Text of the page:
But what about the novels? If this goes right, you’ll have three of the bloody things sitting about.  Well, I’m going to set a goal this year of getting three Beta readers to tear them to pieces so I can rebuild them.

And lastly, photography. I need to set myself a goal of regularly taking photos. Each other month, I’ll set up a project theme – Business portrait, neo noir shoot, etc. – write up a description for the shoot, set up lighting diagrams, and take photos.

Ambitious? Yes. But given I’ll be unkind to myself even if I set modest goals, I might as well aim big and fail big.

Long Climb to the New Year

Long Climb to the New Year

It comes time for reflection on the past year, and looking forward to the new one. It also comes time to review my goals and see where I stand.

For those who do not remember, my original goals from 2013. Reviewing all I had planned, and all I did, just brings to mind one of my favorite exchanges from Doctor Who

“I have failed.”
“Yes.” [Sees D84 lower his head] “Oh, come on! Don’t be upset. Yes, you’ve failed, you’ve failed. But failure is one of the basic freedoms.” ~The Fourth Doctor & D84. “Robots of Death”

I can say without equivocation I’ve failed in all my goals. My discipline is lax, my typing skills are not what they once were (I sometimes feel my hands stiffening, as if resin crawled along my tendons), and I am so distracted it is not funny. This entire year, I’ve focused on Ivre, aside from a failed attempt at camp NaNoWriMo. Though focused is a kind thought.

Were there any successes? Yes, but not on my writing goals. In life, the successes came with love, more trips to a variety of cons, and a new home. The day job is still a monster which devours all things, but I must learn to live with it and plan around it. I need to find the small hours, the tiny spaces when I can steal time away and write.

What about this year? What goals should I set? One goal will always remain: Finish Ivre. I’m so close. The last few pages of the outline tick away. All the scenes are planned and plotted. I simply need to keep writing, keep digging, and block the rest of the world from my view.

And short stories. My big regret is producing nothing in the way of short fiction. This year, I need to produce a story a quarter, and submit them. Even if a skinner box is needed, with Leo McKern in a circular chair laughing at my attempts, I will produce and submit short stories.

Admitting to failure is difficult. No, sorry, it’s painful. Imagine swallowing caltrops, then having a boxer punch your stomach until nothing remained but bloody, shredded meat. “You do it perfect the first time!” was my father’s refrain as I grew up. Living in my loud, furious replica of a war-torn Balkan state, there was no right of failure for me. Failure heralded an “Aye, you stupid…!” yell from my father, or motherly helecoptering resembling the “Ride of the Valkyries” scene from Apocalypse Now.

But I have to admit I failed. Now, I do what scientists and engineers and dreamers always do. I pick up the pieces, look at how I can improve, and try it again. Do better next time.

Maybe that should be my goal for next year: Do better than the last.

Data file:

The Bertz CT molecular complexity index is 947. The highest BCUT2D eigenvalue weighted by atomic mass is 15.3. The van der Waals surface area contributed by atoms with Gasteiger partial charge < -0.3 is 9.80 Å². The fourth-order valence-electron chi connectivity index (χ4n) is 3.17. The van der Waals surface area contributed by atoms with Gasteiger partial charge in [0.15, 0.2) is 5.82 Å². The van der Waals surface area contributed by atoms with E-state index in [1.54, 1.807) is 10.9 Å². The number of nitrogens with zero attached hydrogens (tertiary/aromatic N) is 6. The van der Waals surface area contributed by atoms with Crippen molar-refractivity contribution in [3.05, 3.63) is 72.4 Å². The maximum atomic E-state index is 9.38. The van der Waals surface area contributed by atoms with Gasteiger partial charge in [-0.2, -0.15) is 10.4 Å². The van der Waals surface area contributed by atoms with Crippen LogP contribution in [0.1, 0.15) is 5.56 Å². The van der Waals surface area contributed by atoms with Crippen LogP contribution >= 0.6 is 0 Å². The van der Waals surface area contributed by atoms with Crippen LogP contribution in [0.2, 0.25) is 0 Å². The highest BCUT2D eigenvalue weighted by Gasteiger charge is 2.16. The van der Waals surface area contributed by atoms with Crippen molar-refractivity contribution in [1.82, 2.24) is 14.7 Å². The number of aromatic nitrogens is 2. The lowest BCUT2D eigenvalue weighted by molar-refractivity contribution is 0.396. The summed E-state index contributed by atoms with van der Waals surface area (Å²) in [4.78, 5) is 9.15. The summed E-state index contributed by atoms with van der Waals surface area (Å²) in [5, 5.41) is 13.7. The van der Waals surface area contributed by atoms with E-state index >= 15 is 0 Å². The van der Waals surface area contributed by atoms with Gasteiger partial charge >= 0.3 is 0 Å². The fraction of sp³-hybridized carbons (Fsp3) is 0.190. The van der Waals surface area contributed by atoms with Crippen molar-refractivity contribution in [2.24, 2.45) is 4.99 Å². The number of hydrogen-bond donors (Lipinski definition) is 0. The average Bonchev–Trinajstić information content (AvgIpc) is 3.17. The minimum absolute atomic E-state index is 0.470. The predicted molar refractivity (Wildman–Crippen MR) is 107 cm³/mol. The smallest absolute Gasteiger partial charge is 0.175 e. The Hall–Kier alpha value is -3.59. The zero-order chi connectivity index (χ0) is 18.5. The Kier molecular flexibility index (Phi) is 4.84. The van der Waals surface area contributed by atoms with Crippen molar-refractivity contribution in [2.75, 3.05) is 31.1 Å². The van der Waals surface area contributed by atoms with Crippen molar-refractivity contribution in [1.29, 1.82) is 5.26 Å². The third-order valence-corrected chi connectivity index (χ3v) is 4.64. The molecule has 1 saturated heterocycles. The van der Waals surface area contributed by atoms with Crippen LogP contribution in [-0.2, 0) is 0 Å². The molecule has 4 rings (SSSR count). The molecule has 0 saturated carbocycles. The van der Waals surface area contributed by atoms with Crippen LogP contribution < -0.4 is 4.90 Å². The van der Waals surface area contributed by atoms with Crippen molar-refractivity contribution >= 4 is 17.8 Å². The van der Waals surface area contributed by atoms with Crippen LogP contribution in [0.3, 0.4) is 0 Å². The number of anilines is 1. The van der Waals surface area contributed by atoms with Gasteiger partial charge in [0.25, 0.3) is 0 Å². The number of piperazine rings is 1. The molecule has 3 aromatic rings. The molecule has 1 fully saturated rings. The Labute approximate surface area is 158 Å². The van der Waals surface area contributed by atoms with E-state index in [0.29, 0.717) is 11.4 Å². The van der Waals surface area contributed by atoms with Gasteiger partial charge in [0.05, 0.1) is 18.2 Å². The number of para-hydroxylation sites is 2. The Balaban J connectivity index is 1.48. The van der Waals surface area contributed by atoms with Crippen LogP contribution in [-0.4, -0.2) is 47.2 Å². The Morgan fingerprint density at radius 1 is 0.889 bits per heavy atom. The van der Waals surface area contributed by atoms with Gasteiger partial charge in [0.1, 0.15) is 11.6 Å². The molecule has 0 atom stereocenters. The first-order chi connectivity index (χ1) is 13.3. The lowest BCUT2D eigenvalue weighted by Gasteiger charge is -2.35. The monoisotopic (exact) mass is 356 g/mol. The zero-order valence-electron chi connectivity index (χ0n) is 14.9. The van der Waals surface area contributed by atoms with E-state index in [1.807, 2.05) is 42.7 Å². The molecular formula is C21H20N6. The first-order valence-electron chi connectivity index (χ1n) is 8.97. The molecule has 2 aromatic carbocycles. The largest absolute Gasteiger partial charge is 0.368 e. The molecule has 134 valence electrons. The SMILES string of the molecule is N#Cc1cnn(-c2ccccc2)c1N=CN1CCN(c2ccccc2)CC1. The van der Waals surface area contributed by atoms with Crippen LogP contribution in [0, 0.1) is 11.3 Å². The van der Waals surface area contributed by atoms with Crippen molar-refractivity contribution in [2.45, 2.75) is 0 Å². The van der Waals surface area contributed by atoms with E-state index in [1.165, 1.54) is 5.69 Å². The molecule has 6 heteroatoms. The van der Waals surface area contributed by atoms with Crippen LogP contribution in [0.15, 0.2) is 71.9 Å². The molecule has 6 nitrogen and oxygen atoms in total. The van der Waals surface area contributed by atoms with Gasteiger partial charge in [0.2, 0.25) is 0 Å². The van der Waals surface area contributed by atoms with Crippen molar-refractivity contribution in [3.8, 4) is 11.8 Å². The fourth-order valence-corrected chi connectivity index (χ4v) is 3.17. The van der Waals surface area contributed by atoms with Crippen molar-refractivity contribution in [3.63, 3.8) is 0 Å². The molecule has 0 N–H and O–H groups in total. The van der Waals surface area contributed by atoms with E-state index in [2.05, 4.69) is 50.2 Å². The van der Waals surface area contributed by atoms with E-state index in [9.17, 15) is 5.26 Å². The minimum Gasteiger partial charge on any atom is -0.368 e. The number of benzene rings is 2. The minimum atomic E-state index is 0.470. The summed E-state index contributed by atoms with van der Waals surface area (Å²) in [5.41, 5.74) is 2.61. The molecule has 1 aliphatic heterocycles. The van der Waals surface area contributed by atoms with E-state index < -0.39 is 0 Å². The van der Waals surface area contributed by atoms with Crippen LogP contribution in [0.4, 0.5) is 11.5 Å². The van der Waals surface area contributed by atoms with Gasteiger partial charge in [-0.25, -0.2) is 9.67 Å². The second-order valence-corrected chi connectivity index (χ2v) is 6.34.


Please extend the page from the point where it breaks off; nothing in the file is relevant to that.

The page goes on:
Reflections and the forthcoming year

For notes of a more personal nature, I would suggest visiting my LiveJournal.  But this is for my writing , so I will stay relatively focused.

In terms of my goals, this year has been a mixed bag. I have written three short stories, and have begun subscribing to and supporting two very good SF/Fantasy magazines via eReader, Clarkesworld and Lightspeed,  and am continuing to expand my reading background. I attended two literary cons for the first time in nearly a decade and enjoyed them terribly. I’ve joined a writer’s group, though it is more of a “Let’s keep each other motivated” type group than a “Here’s a hundred red-lines on this story” style. But I think I need that. And I’ve also found a new community through the local F/SF book club. Which lead to… well, read my LJ entry.

As for the novels, Metaphysical Graffiti took a back seat to Ivre. I’ve gotten over 70k words into it and am in the last act, but I’m finding the “seat of the pants” style of writing, where I plan a bit, then write, then plan a bit more hasn’t given me any more spontaneity. If anything, I find myself stopping, rethinking and reworking things far more. I need to have some form of happy medium.

In future, I’ll need to think of my treatments as the initial ‘script’ for my novels.  The writing process is where I film the action in the script, and make room for improvisation by the actors, a.k.a. the characters. I honestly don’t know how literary authors just write and see where characters take them. I suppose in literary works there’s an expected level of meandering which takes place, wherein the tropes of an unhappy marriage, or a person going through a middle aged crisis, or some reflection on the lost promise of youth set against a recognizable background are explored.

The year has also given me a clearer view of my limitations in terms of writing. I work, on average, nearly 10 hours a day, not counting work done via the Blackberry on my trips into and out of the city while riding the Virginia Railway Express.  I spent myself writing email after email, burning creative fuel to keep the work lights glowing. Cranking out even a few paragraphs when I get home is a feat. Yet, somehow, I still do it.  Not to the level of a professional. The pulp writers of old would snicker at my lack of work ethic.  But I still have to have these moments. The writing keeps me sane.

So what are my goals for next year? Well, first, finish Ivre and let it rest  just a bit. Add to my short story count, get them revised, and see if they spark any interest. But get out more, live a bit more, and add to my life resume a bit. Not living and exploring chokes my creativity the way kudzu kills trees.  So I need to keep living.

When the new year hits, I’ll post a fuller list of ambitions regarding my writing. But for now, I need to look back at the lessons learned and see what I can bring into the forthcoming year.